#ElliottProud: Alan Orquiza

#ElliottProud: Alan Orquiza

Alan Orquiza smiles proudly in his U.S. Capitol Police Lieutenant uniform. Alan Orquiza, b.A. International Affairs, 1992, #ElliottProud

Alan Orquiza graduated from the Elliott School of International Affairs in 1992 with a B.A. in International Affairs and a minor in German Languages and Literature.  From 1990-1991, he was a junior year exchange student at the Otto Friedrich University of Bamberg, Bamberg Germany.  All ten of his courses were taught in German!  As a result of this exchange year, he is fluent in the German language and gets to use his skills on the job from time to time.  During his senior year, he participated in two U.S. Department of Justice Internships, one semester at the Office of Special Investigations, Criminal Division and the other at the Asylum Policy and Review Unit at the Office of Policy Development.  Alan Orquiza worked primarily in customer service for several major airlines before being hired to join the United States Capitol Police in 2000 during the 106th Congress.  Now approaching the end of the 117th Congress, he worked during the 9/11/2001 terror attacks, the anthrax attacks, six Presidential Inaugurations, one Republican Convention, one Democratic Convention, countless confirmation hearings, and demonstrations.  He was one of the resolute riot platoon commanders for the January 6, 2021 counting of the electoral votes.  Under his leadership during this terrible day, there were no Members of Congress and staff that were injured.

What is your current position? What are your favorite and/or challenging responsibilities?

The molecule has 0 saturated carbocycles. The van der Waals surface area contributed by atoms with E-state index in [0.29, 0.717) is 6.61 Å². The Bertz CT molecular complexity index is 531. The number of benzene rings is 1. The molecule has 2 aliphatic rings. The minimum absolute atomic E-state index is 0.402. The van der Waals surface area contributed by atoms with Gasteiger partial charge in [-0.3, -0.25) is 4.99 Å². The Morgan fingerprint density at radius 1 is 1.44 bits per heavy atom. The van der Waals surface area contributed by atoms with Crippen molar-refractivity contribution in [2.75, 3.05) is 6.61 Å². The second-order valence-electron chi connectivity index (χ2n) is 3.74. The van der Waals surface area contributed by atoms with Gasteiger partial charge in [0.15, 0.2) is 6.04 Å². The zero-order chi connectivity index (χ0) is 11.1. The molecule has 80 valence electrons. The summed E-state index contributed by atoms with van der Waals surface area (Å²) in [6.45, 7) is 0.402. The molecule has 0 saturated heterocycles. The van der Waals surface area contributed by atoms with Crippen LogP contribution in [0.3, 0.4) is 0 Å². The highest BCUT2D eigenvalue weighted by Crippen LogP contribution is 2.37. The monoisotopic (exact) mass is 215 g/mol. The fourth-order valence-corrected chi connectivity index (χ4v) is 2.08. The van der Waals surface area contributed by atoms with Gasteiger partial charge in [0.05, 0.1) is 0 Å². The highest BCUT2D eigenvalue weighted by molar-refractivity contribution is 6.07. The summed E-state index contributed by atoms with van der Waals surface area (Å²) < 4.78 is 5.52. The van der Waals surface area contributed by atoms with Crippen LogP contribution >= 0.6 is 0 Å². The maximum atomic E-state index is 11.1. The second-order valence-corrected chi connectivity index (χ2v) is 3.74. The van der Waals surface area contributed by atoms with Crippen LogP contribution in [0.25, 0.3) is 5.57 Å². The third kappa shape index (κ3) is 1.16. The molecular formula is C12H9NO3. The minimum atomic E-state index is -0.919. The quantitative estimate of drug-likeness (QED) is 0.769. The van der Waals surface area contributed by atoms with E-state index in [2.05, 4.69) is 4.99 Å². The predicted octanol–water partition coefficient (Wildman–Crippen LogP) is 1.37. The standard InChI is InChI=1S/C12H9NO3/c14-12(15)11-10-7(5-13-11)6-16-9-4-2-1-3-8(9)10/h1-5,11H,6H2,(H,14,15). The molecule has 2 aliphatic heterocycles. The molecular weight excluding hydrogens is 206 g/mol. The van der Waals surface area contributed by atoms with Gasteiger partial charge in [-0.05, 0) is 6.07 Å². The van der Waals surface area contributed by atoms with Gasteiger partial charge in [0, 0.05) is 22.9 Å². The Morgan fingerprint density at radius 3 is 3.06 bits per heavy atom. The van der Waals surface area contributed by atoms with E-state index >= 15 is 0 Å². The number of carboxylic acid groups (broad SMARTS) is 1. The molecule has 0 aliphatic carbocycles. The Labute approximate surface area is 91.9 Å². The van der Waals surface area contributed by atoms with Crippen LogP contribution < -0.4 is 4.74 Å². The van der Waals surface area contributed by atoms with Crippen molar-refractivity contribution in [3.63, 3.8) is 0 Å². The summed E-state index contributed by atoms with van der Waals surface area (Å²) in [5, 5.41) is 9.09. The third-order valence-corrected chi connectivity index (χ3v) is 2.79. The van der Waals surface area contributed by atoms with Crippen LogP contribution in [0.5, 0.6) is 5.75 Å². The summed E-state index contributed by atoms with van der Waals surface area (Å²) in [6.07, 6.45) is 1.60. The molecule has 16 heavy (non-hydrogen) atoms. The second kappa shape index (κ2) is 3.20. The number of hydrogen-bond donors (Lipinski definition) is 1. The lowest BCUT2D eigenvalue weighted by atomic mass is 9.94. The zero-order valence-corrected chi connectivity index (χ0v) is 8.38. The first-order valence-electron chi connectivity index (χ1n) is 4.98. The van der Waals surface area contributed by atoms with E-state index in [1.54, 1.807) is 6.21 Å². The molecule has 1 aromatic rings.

I am a Lieutenant for the United States Capitol Police, Senate Division.  Ensuring that Congress carries out its legislative mission by providing our services to keep the Members, staff, and visitors safe.  From day one, this profession is not to be taken lightly.

How does your current position compare to what you thought you would be doing when you first started your degree at the Elliott School?

It was quite a surprise.  Public service within the Federal Government comes in all varieties and that’s what I have always wanted to do no matter what it was.  I suppose federal law enforcement is not a traditional career path for an Elliott School grad but it all worked out!

What part of your career do you find most rewarding and why? 

Being a part of a very important institution, the United Stated Capitol Police, that began in 1828.  I realize that being part of several major historical events can be overwhelming but at the same time be appreciated with first-hand knowledge and experience.  Such knowledge and experience can never be properly conveyed by history books or documentaries. 

How has your Elliott School graduate degree been valuable?

Dealing with people from all walks of life, countries, and cultures.  Many visitors coming to the United States Capitol for the very first time see it as a “life changing experience.”

What was the most rewarding aspect of your time at the Elliott School?

My opportunity to participate in my junior year exchange program at the Otto Friedrich University in Bamberg, Germany 1990-1991.  Living in another culture and language is an experience that can never be taught in school.

Who was your favorite professor at the Elliott School? 

Michael O. Moore, who taught International Economics.  I remember he told me that he studied at the University of Kiel before I went to the University of Bamberg for my exchange program.

What is your favorite place you have ever travelled? 

Sicily. I did not realize that Sicily used to be part of Greater Greece back in the day.  The Greek physicist Archimedes was born in the Greek City of Syracuse.  He has a couple of monuments there; one of him and one of Pi.  If you order a “Cannolo” they are huge!  Also I never knew tuna and pasta can be so delicious!  If you ever go to Sicily make sure you go to Agrigento, there are twelve temples to the Olympian Gods; Demeter and Apollo for example!

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The #ElliottProud profile series is managed by the Elliott School Office of Graduate Admissions and highlights graduate program alumni to answer common questions posed by prospective, incoming, and current students. For more information on this series or to submit questions, e-mail the Office of Graduate Admissions at esiagrad@gwu.edu.

The views expressed by students profiled do not necessarily represent those of organizations they work for, are affiliated with, or the Elliott School of International Affairs.